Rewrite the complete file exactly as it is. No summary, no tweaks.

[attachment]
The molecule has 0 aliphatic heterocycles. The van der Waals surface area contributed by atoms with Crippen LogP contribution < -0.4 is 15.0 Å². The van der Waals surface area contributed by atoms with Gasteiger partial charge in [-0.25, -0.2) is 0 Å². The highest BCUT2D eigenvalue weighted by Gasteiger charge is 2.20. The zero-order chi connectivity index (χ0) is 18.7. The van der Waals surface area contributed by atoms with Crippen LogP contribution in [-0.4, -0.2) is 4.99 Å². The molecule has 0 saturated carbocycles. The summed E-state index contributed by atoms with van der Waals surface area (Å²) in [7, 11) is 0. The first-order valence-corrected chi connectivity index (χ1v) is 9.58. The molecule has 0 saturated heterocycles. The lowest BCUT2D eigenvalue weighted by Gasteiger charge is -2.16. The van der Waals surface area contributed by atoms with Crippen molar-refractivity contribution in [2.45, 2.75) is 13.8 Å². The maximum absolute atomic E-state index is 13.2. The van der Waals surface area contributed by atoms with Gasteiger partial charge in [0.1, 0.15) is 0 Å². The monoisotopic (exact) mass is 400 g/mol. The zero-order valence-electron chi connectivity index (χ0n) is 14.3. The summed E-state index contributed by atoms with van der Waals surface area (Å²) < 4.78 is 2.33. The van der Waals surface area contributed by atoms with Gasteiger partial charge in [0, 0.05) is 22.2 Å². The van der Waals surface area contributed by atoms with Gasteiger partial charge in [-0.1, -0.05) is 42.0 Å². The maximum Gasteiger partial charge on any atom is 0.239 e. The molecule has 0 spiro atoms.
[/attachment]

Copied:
The molecule has 0 aliphatic heterocycles. The van der Waals surface area contributed by atoms with Crippen LogP contribution < -0.4 is 15.0 Å². The van der Waals surface area contributed by atoms with Gasteiger partial charge in [-0.25, -0.2) is 0 Å². The highest BCUT2D eigenvalue weighted by Gasteiger charge is 2.20. The zero-order chi connectivity index (χ0) is 18.7. The van der Waals surface area contributed by atoms with Crippen LogP contribution in [-0.4, -0.2) is 4.99 Å². The molecule has 0 saturated carbocycles. The summed E-state index contributed by atoms with van der Waals surface area (Å²) in [7, 11) is 0. The first-order valence-corrected chi connectivity index (χ1v) is 9.58. The molecule has 0 saturated heterocycles. The lowest BCUT2D eigenvalue weighted by Gasteiger charge is -2.16. The van der Waals surface area contributed by atoms with Crippen molar-refractivity contribution in [2.45, 2.75) is 13.8 Å². The maximum absolute atomic E-state index is 13.2. The van der Waals surface area contributed by atoms with Gasteiger partial charge in [0.1, 0.15) is 0 Å². The monoisotopic (exact) mass is 400 g/mol. The zero-order valence-electron chi connectivity index (χ0n) is 14.3. The summed E-state index contributed by atoms with van der Waals surface area (Å²) < 4.78 is 2.33. The van der Waals surface area contributed by atoms with Gasteiger partial charge in [0, 0.05) is 22.2 Å². The van der Waals surface area contributed by atoms with Gasteiger partial charge in [-0.1, -0.05) is 42.0 Å². The maximum Gasteiger partial charge on any atom is 0.239 e. The molecule has 0 spiro atoms.